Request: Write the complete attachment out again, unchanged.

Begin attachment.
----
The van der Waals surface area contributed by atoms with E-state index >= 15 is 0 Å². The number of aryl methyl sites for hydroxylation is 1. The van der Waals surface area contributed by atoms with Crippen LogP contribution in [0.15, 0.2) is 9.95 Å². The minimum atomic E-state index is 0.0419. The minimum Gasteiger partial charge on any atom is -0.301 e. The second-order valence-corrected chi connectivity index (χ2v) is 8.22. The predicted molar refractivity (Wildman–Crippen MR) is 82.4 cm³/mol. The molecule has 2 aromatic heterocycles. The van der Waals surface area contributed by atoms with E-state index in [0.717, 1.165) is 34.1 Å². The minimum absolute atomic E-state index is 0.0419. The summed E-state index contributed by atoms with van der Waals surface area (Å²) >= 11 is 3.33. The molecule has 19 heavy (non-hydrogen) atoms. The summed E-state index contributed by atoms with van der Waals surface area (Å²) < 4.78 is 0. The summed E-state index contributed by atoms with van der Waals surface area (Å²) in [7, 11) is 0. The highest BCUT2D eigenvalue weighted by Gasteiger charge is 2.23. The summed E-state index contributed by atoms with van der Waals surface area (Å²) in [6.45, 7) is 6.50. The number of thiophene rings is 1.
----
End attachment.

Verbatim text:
The van der Waals surface area contributed by atoms with E-state index >= 15 is 0 Å². The number of aryl methyl sites for hydroxylation is 1. The van der Waals surface area contributed by atoms with Crippen LogP contribution in [0.15, 0.2) is 9.95 Å². The minimum atomic E-state index is 0.0419. The minimum Gasteiger partial charge on any atom is -0.301 e. The second-order valence-corrected chi connectivity index (χ2v) is 8.22. The predicted molar refractivity (Wildman–Crippen MR) is 82.4 cm³/mol. The molecule has 2 aromatic heterocycles. The van der Waals surface area contributed by atoms with E-state index in [0.717, 1.165) is 34.1 Å². The minimum absolute atomic E-state index is 0.0419. The summed E-state index contributed by atoms with van der Waals surface area (Å²) >= 11 is 3.33. The molecule has 19 heavy (non-hydrogen) atoms. The summed E-state index contributed by atoms with van der Waals surface area (Å²) < 4.78 is 0. The summed E-state index contributed by atoms with van der Waals surface area (Å²) in [7, 11) is 0. The highest BCUT2D eigenvalue weighted by Gasteiger charge is 2.23. The summed E-state index contributed by atoms with van der Waals surface area (Å²) in [6.45, 7) is 6.50. The number of thiophene rings is 1.